Awesome. Thanks for the introduction.Great to have a lot of side projects on the side to always keep building and keep increasing your own profile. 

Amazing. So, I'm gonna kick off with some questions; they might be a bit jumbled-up in terms of order. 

So this, I have four categories of questions; just general questions about resume, questions about the design and length of the resume, and then we'll talk about experiences; so how to highlight experiences best, and some people have great specific questions based on their own situations, so we can take a couple of those and then talk a little bit about recruitment systems and what do recruiters really want to see? 

All right, a really basic question which was submitted a few times was, what's the difference between a resume and a CV? 

Ah, you viewed it again. Okay, one second.


To be fair, I wouldn't know myself. I'm actually also getting always confused by myself, I think. I'm not sure if I think, like, it always feels like in… like in British-English-speaking countries, you say resume with them, right? Or I might be wrong and maybe in US, it’s more CV, so I really don't care, like, some come… like, some people I'm working with say resumes, some others say CV. But in the end, it's… I think it's the same. Like I have never actually seen any difference between both, so maybe just my advice in that regard would be to really not care. 

Obviously, for instance, I know that I'm coming from Europe, so the structure of a resume is maybe a bit different to a resume in US or in Australia, so it really is like country-based, but in general, I would say some people text me “hey Robert, here's my CV,” some others say, “here's my resume,” and in the end both documents look the same.

So I would actually say this and there's no such difference—maybe there is maybe there isn’t. I could also educate myself in regards to that but I think there's no difference between just a like a term which is kind of excuse like that.


Yeah. Perfect, awesome.

To build on that, whether we're building a CV or a resume, should… if I'm applying for jobs and I'm in the job search market, should I tailor my resume for each job description—each job—that I'm applying for, or should I have a consistent resume?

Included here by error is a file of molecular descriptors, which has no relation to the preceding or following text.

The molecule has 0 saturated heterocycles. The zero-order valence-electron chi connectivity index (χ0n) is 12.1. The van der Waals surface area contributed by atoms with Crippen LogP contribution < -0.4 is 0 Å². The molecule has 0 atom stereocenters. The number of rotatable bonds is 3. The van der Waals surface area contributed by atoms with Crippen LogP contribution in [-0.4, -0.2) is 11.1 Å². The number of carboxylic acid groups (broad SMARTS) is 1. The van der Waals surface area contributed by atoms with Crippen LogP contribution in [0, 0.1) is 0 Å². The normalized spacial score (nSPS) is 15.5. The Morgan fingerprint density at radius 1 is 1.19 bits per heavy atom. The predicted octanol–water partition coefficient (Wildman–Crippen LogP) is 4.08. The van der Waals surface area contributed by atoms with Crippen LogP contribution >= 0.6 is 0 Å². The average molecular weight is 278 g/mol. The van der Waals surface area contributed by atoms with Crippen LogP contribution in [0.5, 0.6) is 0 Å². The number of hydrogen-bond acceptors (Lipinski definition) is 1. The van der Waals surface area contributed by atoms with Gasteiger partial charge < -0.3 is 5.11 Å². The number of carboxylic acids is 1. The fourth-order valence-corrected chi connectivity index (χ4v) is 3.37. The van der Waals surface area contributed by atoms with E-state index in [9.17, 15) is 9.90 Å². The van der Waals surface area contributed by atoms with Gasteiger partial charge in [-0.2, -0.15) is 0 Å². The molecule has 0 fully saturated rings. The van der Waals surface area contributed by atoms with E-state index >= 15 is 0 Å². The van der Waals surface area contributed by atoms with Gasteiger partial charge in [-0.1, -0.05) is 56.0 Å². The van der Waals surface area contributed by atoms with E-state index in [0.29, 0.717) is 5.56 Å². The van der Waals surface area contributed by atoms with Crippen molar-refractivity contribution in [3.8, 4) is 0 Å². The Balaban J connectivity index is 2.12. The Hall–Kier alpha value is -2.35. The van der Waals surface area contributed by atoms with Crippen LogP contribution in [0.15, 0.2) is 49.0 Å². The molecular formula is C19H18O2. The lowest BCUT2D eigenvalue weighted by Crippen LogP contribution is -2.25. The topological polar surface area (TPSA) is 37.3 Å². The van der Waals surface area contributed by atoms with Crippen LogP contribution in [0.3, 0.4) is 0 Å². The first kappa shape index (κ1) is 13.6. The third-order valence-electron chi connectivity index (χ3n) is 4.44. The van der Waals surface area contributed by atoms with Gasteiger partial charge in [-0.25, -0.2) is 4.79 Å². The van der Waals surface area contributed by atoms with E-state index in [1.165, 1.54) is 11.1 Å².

I would I would recommend really, depending on experience level. If you are junior, then definitely tailor your, like, your resume to every single job description, 100%, yeah.

Like, the competition there's just so much competition that you really stand out if you are tailoring it in the right way, so like, let's say if you pick up, I guess, like, keywords in the position description or even over, like, from the company and you pick those keywords and sometimes—maybe I don't want to say it cheat but just—sneak them maybe somewhere in that's always giving you an edge.

Just to give you maybe some idea for very senior people, like, let's say it's people who are in, let's say, in senior security engineering positions where many years of experience over there I wouldn't say it is… it's maybe not as important anymore. Obviously, it's just about the skill set, but those people, they're very, very established. You have already an idea of what they're doing, so maybe they are not tailoring it as much and they're just like separating their resume to… like the same resume to like many similar jobs. But if, especially if you're wanting to get into the industry, I would always recommend to tailor it.

And maybe I can also explain further later how I would do that or how I would, maybe, most effectively spend my time on that because I know it's very much time consuming. I'm like, I know, for myself, like, let's say you have an exciting role; many people are playing and you spend like five six hours on just sitting there, taking the time from your day, and then in the end, you get a rejection which is super annoying. 

So, I can absolutely feel you, but again, it pays off after some time, with the volume, it definitely comes.


Makes sense. 

Yeah, I remember when I was applying for jobs a few years ago after graduation, I had the the summary section in my resume—the objectives—and I would just change a few words depending on the job I was applying for and even I would use the same internship that I did for different jobs; I'm applying for marketing, I would highlight my marketing experience in that internship or tailor it in a way that would fit the job requirements, and yeah. So really, that… it really helped at that point in time, especially when starting out as a junior in new companies.

With that, we've almost hit 100 people in this call, so thank you everybody for being here again.

Next question is more more on the experience side. So, some… one person asked; is like problem-solving, good communication, and being proactive are now still words in a resume because everyone's using it, but how can we use these skills in a resume? Because we actually possess these skills, but what's the best way to highlight these soft skills in a resume?